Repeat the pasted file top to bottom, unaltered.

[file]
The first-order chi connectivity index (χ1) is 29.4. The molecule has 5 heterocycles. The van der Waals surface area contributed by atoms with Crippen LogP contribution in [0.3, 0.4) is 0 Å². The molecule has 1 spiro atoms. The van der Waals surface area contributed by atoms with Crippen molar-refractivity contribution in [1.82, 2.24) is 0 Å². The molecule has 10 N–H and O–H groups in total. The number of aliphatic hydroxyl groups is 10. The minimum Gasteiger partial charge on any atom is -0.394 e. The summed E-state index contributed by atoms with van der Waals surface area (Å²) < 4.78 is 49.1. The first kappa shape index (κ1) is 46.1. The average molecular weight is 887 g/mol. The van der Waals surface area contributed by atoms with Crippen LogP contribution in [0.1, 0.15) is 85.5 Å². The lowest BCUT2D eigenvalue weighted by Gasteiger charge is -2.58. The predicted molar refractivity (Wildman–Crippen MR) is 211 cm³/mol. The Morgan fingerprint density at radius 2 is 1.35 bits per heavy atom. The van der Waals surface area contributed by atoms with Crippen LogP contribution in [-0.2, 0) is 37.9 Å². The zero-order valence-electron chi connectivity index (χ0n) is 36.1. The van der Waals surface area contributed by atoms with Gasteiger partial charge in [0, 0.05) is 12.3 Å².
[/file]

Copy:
The first-order chi connectivity index (χ1) is 29.4. The molecule has 5 heterocycles. The van der Waals surface area contributed by atoms with Crippen LogP contribution in [0.3, 0.4) is 0 Å². The molecule has 1 spiro atoms. The van der Waals surface area contributed by atoms with Crippen molar-refractivity contribution in [1.82, 2.24) is 0 Å². The molecule has 10 N–H and O–H groups in total. The number of aliphatic hydroxyl groups is 10. The minimum Gasteiger partial charge on any atom is -0.394 e. The summed E-state index contributed by atoms with van der Waals surface area (Å²) < 4.78 is 49.1. The first kappa shape index (κ1) is 46.1. The average molecular weight is 887 g/mol. The van der Waals surface area contributed by atoms with Crippen LogP contribution in [0.1, 0.15) is 85.5 Å². The lowest BCUT2D eigenvalue weighted by Gasteiger charge is -2.58. The predicted molar refractivity (Wildman–Crippen MR) is 211 cm³/mol. The Morgan fingerprint density at radius 2 is 1.35 bits per heavy atom. The van der Waals surface area contributed by atoms with Crippen LogP contribution in [-0.2, 0) is 37.9 Å². The zero-order valence-electron chi connectivity index (χ0n) is 36.1. The van der Waals surface area contributed by atoms with Gasteiger partial charge in [0, 0.05) is 12.3 Å².